Where to locate your business: The High Street

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The high street still remains the traditional shopping heartland for many people and, despite the increase in out of town locations, still draws in the crowds. This is an area where the majority of the big names are located. From large fast food franchises to large health and beauty shops, for example, the high street has it all. It is an area that caters for every taste and is used from the minute it opens until the second it closes attracting larger crowds at the weekends. However, many high streets also include a wide variety of sole traders and independent shops.

Locating on the high street however brings more planning and thought to the entire selection process with survival rates being lower than elsewhere tk. Rent and rates are much higher than average and, depending on your trade, competition is generally very commercial and can be extremely severe. Therefore your market research will have to be spot on.

One thing to be wary of is what type of business should locate in a high street. This is due to the shift over the last decade that has seen the high street go from a traditional shopping area to a place where workers and Saturday shoppers spend a large part of their time and money on leisure and food and drink.

Dawson explains: “Most of your clientele in this area will be office workers. The high street has therefore lost its traditional feel and is more leisure and commercially orientated. It has geared itself to becoming an area full of bars, pubs, cafés and sandwich shops as well as a selection of bigger brands for the Saturday shopper. The city centre has also declined due to businesses locating outside of the centre such as Meadowhall in Sheffield.”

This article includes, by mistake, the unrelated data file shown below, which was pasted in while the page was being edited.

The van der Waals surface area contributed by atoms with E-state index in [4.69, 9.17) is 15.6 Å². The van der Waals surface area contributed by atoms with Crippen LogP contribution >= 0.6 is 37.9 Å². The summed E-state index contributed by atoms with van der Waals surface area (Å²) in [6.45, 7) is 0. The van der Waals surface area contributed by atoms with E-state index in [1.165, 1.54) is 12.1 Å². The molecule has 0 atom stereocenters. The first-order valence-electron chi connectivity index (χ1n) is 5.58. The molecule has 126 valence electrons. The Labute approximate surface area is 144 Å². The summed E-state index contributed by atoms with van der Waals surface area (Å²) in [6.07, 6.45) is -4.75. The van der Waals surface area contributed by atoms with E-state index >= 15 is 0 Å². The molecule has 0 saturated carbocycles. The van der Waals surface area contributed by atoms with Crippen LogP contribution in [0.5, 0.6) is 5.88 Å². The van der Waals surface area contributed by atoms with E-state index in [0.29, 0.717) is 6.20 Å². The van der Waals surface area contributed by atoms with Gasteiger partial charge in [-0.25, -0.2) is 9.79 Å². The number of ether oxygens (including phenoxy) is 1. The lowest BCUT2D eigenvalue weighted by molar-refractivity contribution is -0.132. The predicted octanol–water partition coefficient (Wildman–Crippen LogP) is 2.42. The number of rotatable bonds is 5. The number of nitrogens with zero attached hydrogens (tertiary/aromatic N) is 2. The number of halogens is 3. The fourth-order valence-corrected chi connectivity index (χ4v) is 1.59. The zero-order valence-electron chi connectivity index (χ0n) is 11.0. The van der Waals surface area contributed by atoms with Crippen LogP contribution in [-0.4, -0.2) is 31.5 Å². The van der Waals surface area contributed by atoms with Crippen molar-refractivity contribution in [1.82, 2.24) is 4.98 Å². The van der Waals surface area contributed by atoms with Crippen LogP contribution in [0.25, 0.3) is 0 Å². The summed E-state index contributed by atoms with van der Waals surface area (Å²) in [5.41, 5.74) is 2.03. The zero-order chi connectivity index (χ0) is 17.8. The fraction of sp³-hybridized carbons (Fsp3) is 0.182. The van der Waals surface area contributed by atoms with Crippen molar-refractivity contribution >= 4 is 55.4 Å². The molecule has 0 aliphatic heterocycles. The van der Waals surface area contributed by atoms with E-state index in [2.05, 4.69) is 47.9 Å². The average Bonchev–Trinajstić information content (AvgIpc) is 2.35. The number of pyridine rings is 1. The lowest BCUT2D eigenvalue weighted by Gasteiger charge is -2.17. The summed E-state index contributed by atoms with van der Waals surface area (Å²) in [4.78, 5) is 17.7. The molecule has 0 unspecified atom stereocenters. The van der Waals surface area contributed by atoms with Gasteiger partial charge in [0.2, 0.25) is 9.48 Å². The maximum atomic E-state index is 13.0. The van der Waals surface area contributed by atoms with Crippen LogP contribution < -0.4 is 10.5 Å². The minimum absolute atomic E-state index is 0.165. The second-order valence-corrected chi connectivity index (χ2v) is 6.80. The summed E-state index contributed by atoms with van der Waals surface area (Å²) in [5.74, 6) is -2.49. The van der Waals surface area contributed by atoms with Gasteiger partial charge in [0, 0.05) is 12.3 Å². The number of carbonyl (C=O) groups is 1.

However, one advantage to this is clusters, says Dawson. A cluster is when a group of shops of the same or similar business type, such as antique shops of pubs are located next to one another yet don’t compete directly due to continuing or balanced trade.

“Clusters are often successful places to locate because the area becomes known for the same trade and is often well populated with customers due to its reputation in a specialist trade, plus there is less competition. A good example is a cluster of antique shops or an area where people browse and move from one place to another.”


  • Pros: A good footfall is generally guaranteed by the flow of pedestrians/passers by on weekdays and especially weekends. Better than an inner city shopping centre in terms of footfall and accessibility.
  • Cons: Higher rent and stiff competition from national and international retailers. Some small towns can lose trade due to larger shopping centres or parks nearby.


Rent and rates are much higher than average and, depending on your trade, competition is generally very commercial and can be extremely severe.

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